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Addiction Relapse Prevention Tips

Addiction Relapse Prevention Tips, Ways To Avoid Relapse and Protect Your Progress

Relapsing occurs when you use a substance after you’ve successfully achieved sobriety. There are two types of relapses

The first type is a full-blown relapse with a return to the drug that initially brought you to treatment. When you relapse into heavy, sustained substance use, your drug or alcohol addiction reanimates and once again becomes prolonged and dangerous. 

The second type is referred to as a slip or a lapse. This second type of relapse is typically isolated and temporary. Lapsing is much less severe than a total relapse, and doesn’t have to lead to full and ongoing drug use.  

Rates of each type of relapse depend heavily on the type of drug or drugs involved with the addiction, along with the strength of an individual’s support system, their economic and medical means, their environment, and the severity of environmental stressors. 

  • Opioids like heroin and fentanyl, for example, have a 91% relapse rate. This means that roughly 91% of people who get clean from opioids will relapse on it totally or partially. 
  • Depending on when someone quits drinking, relapse rates for alcohol occur within 40%-80% of people who become sober.
  • Stimulants like cocaine and meth cause relapse in 50%-75% of users depending on what point of time they’re at in their recovery (for many, the first year of sobriety is the most vulnerable and volatile). 
  • Just under 50% of people who abuse marijuana relapse on the substance. 

It’s clear that relapse is prevalent and often an integral part of the recovery process.  

It’s important to remember that addiction is a chronic disease, and to recover from it doesn’t mean it’s disappeared. Substance use disorder (SUD) is highly treatable but not curable. At the same time, some addictions—to meth or cocaine—for example, can create permanent changes in your brain chemistry that make relapsing more probable. 

What a relapse should indicate for you and your family is that you need to get back to or adjust your treatment plan–not that you have failed and lost your chance for recovery. Remember that addiction is no longer considered a personality problem, but a medical problem. Many chronic illnesses that don’t suffer from stigmatization, like diabetes and cancer, involve relapse: SUD is no different. 

Relapse Factors 

The biggest factors that lead to relapse include the following:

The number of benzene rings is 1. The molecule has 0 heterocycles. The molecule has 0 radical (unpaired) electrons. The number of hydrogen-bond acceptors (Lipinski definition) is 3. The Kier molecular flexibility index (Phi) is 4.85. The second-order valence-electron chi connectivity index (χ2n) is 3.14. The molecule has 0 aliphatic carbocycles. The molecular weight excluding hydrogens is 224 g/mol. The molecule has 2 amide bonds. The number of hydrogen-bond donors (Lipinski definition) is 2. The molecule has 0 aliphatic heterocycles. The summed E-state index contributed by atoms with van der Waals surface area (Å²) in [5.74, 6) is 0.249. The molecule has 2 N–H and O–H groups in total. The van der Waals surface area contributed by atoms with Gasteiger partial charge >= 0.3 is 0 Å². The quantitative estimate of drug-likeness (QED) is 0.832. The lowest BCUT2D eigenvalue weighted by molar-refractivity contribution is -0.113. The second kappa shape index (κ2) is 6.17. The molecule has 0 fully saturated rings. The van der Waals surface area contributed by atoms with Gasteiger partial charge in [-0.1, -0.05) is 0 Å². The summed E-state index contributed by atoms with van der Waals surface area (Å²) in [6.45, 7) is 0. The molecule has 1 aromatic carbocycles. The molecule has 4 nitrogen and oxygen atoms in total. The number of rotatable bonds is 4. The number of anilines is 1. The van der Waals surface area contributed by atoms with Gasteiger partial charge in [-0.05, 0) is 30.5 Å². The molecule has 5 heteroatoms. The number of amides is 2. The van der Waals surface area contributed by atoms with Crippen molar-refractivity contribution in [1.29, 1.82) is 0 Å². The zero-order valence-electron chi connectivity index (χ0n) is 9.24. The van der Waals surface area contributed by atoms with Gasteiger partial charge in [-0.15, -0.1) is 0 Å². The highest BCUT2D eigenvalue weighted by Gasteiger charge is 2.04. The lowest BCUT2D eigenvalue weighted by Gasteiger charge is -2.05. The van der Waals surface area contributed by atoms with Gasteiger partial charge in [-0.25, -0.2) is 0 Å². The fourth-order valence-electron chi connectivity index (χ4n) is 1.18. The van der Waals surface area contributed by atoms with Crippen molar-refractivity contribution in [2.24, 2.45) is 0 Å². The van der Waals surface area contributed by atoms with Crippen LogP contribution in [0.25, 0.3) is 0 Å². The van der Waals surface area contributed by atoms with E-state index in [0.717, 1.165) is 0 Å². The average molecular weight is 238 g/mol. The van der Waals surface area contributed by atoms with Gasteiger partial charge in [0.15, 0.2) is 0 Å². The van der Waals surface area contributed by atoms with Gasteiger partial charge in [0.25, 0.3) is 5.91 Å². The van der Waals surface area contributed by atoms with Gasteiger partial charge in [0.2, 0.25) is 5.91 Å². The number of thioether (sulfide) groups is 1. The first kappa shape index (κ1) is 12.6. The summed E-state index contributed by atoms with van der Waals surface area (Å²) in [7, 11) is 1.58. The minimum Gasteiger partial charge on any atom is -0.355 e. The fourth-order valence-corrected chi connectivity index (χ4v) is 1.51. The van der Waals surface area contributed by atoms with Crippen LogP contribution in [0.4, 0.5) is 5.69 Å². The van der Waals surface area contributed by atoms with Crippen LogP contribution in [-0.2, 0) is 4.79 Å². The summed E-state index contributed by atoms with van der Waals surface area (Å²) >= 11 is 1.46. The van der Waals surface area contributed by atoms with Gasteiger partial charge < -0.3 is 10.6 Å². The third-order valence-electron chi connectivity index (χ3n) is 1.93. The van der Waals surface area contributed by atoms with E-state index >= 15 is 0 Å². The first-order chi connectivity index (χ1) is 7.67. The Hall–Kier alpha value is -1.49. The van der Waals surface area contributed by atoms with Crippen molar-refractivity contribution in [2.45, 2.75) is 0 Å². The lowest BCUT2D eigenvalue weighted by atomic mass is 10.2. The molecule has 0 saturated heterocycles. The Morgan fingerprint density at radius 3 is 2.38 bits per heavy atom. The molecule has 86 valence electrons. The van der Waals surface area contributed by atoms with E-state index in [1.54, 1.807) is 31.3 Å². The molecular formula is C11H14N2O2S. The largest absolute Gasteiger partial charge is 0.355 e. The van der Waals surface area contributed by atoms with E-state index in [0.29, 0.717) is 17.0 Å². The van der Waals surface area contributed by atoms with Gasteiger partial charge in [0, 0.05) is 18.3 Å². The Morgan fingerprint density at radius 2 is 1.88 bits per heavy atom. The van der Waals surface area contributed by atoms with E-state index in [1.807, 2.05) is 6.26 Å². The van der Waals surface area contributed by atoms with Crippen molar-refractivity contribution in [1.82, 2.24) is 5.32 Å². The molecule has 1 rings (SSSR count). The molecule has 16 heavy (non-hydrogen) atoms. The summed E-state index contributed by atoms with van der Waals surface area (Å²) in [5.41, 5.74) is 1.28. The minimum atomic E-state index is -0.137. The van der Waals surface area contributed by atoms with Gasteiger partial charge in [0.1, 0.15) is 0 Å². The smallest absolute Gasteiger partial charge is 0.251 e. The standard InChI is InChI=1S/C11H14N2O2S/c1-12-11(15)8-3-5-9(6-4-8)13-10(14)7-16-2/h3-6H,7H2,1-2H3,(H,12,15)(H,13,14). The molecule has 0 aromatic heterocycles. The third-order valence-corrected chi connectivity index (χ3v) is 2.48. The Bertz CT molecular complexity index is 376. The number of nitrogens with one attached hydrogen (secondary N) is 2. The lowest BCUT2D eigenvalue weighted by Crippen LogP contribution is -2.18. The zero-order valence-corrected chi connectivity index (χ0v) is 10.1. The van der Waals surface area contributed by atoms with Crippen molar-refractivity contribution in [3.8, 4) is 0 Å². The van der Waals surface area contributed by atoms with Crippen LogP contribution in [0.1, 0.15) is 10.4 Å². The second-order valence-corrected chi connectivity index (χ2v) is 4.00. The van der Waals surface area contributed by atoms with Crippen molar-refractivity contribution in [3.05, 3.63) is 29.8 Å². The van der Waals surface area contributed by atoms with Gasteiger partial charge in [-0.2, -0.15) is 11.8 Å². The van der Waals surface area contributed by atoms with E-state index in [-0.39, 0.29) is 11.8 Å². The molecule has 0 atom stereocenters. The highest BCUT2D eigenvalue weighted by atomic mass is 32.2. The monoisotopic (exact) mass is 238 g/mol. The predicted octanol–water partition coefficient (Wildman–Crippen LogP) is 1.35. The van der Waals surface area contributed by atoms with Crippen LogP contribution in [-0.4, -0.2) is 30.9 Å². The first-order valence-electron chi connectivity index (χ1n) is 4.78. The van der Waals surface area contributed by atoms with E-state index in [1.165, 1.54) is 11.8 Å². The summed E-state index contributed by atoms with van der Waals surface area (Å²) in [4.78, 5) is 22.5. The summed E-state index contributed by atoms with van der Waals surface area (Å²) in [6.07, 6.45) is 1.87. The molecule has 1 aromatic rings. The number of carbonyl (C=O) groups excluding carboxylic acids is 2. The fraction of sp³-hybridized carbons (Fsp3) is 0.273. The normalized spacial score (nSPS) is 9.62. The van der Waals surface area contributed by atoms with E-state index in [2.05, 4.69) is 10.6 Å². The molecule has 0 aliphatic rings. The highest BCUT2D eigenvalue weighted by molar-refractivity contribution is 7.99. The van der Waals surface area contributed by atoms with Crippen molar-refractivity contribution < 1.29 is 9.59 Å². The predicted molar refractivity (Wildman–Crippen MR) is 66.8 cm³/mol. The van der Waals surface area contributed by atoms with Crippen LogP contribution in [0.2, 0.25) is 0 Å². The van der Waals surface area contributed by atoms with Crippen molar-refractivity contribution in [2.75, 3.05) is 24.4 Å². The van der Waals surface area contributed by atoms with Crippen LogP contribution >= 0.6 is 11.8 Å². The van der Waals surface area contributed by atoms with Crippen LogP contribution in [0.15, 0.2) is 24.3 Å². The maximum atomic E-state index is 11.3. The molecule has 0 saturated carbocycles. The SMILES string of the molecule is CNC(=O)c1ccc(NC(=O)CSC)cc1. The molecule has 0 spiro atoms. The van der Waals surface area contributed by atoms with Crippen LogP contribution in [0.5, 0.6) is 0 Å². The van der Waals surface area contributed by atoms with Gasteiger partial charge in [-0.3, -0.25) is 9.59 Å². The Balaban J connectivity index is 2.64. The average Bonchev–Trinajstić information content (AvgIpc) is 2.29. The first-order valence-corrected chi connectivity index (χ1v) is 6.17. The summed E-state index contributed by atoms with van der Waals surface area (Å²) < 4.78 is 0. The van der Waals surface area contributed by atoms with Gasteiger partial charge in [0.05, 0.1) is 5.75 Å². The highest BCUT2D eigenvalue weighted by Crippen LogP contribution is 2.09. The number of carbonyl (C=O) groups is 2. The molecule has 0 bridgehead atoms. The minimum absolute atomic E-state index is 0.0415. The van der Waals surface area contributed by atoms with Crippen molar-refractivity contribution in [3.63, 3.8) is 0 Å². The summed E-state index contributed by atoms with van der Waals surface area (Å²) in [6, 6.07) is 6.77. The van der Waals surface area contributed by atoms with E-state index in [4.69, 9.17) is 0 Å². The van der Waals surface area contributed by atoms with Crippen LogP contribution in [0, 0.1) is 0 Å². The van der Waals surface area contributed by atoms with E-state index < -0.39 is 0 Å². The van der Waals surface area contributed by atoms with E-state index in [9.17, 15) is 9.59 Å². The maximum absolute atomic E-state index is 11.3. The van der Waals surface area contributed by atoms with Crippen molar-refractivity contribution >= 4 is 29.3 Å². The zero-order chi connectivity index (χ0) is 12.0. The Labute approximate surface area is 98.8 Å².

• Entering high-risk situations. This includes entering a situation that triggers negative emotions and interpersonal conflict and/or where substances present and people will pressure you to use them. 
  • Lifestyle factors, like poor work-life balance or high-stress jobs or home environments
  • Cravings for substances
  • Environmental factors and unforeseen circumstances: experiencing severe illness, a death in the family or social circle, financial hardship, divorce or separation, war, and other forms of violence

Ways To Avoid Relapse and Protect Your Progress

  • Lean On Your Support System
    • People who engage in group therapy or join a recovery community are more likely to stay sober and/or bounce back more quickly after a relapse. 
  • Attend to Your Physical, Emotional, Spiritual, and Mental Needs
    • If you’re pushing your body to its limit, failing to sleep well, eat well, and regularly exercise, it’s time to evaluate your level of seriousness regarding your sobriety. If you are stressed, fatigued, dehydrated, hungry, or exceedingly bored—you need to prioritize rest, health, and hobbies. Relapse can often find us when we’re irritated and lacking in basic need fulfillment.
  • Guard Those Boundaries!
    • In recovery, it’s best to have rules in place to keep you and others around you safe. Maybe you can’t attend family functions without being triggered. Perhaps going out to dinner with coworkers is too tempting once the drinks arrive. If you know what certain triggers are hardest for you to overcome, make your family, friends, and colleagues aware of your recovery boundaries and ask them to respect your limits. 
  • Pay Attention to Warning Signs. If you see noticeable negative changes in your sleep patterns, weight, mood, concentration, anxiety, social behavior, or hygiene, you should contact us immediately. 

Beat Relapse Today With Miramont Behavioral Health

Our Waukesha and Middleton locations are pros at supporting patients and their families through a relapse. With phenomenal support systems like individual, group, and family therapy—together with telehealth and intensive outpatient programs—relapse won’t keep you down for long! 

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